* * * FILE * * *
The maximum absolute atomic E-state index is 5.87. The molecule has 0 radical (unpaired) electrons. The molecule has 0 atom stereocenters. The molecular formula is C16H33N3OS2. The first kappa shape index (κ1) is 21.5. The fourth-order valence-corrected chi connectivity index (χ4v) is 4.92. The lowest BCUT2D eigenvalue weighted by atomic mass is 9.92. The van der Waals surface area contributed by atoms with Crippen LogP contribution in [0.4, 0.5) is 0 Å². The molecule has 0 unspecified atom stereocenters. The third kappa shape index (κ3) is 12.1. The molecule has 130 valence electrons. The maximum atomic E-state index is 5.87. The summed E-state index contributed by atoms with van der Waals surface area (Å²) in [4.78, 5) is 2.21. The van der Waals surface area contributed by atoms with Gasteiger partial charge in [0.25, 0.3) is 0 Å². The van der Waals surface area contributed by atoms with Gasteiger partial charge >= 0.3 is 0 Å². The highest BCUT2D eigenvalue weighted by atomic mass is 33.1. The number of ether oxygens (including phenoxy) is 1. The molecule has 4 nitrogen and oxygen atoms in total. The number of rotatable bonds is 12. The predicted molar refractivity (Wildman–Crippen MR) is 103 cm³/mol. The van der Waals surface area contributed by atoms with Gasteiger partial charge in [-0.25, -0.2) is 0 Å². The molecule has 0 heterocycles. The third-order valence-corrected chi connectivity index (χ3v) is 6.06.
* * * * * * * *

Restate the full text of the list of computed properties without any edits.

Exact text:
The maximum absolute atomic E-state index is 5.87. The molecule has 0 radical (unpaired) electrons. The molecule has 0 atom stereocenters. The molecular formula is C16H33N3OS2. The first kappa shape index (κ1) is 21.5. The fourth-order valence-corrected chi connectivity index (χ4v) is 4.92. The lowest BCUT2D eigenvalue weighted by atomic mass is 9.92. The van der Waals surface area contributed by atoms with Crippen LogP contribution in [0.4, 0.5) is 0 Å². The molecule has 0 unspecified atom stereocenters. The third kappa shape index (κ3) is 12.1. The molecule has 130 valence electrons. The maximum atomic E-state index is 5.87. The summed E-state index contributed by atoms with van der Waals surface area (Å²) in [4.78, 5) is 2.21. The van der Waals surface area contributed by atoms with Gasteiger partial charge in [0.25, 0.3) is 0 Å². The van der Waals surface area contributed by atoms with Gasteiger partial charge >= 0.3 is 0 Å². The highest BCUT2D eigenvalue weighted by atomic mass is 33.1. The number of ether oxygens (including phenoxy) is 1. The molecule has 4 nitrogen and oxygen atoms in total. The number of rotatable bonds is 12. The predicted molar refractivity (Wildman–Crippen MR) is 103 cm³/mol. The van der Waals surface area contributed by atoms with Gasteiger partial charge in [-0.25, -0.2) is 0 Å². The molecule has 0 heterocycles. The third-order valence-corrected chi connectivity index (χ3v) is 6.06.